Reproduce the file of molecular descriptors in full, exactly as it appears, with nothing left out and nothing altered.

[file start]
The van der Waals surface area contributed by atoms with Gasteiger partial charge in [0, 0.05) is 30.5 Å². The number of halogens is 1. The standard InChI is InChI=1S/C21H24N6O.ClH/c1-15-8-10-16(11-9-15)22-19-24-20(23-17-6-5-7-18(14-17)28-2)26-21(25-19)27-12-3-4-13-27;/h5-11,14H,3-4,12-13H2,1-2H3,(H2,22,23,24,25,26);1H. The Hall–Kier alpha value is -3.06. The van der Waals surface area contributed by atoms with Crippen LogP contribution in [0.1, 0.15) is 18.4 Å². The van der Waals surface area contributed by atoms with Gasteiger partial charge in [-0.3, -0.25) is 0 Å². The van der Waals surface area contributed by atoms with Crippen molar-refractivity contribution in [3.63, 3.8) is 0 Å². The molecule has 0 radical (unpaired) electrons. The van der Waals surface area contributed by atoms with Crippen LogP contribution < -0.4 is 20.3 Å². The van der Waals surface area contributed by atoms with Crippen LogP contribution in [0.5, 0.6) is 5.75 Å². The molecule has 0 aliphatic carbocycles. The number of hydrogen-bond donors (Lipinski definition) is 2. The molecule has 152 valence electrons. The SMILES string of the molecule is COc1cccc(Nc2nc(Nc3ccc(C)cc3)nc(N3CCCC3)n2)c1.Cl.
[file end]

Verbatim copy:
The van der Waals surface area contributed by atoms with Gasteiger partial charge in [0, 0.05) is 30.5 Å². The number of halogens is 1. The standard InChI is InChI=1S/C21H24N6O.ClH/c1-15-8-10-16(11-9-15)22-19-24-20(23-17-6-5-7-18(14-17)28-2)26-21(25-19)27-12-3-4-13-27;/h5-11,14H,3-4,12-13H2,1-2H3,(H2,22,23,24,25,26);1H. The Hall–Kier alpha value is -3.06. The van der Waals surface area contributed by atoms with Crippen LogP contribution in [0.1, 0.15) is 18.4 Å². The van der Waals surface area contributed by atoms with Gasteiger partial charge in [-0.3, -0.25) is 0 Å². The van der Waals surface area contributed by atoms with Crippen molar-refractivity contribution in [3.63, 3.8) is 0 Å². The molecule has 0 radical (unpaired) electrons. The van der Waals surface area contributed by atoms with Crippen LogP contribution < -0.4 is 20.3 Å². The van der Waals surface area contributed by atoms with Crippen LogP contribution in [0.5, 0.6) is 5.75 Å². The molecule has 0 aliphatic carbocycles. The number of hydrogen-bond donors (Lipinski definition) is 2. The molecule has 152 valence electrons. The SMILES string of the molecule is COc1cccc(Nc2nc(Nc3ccc(C)cc3)nc(N3CCCC3)n2)c1.Cl.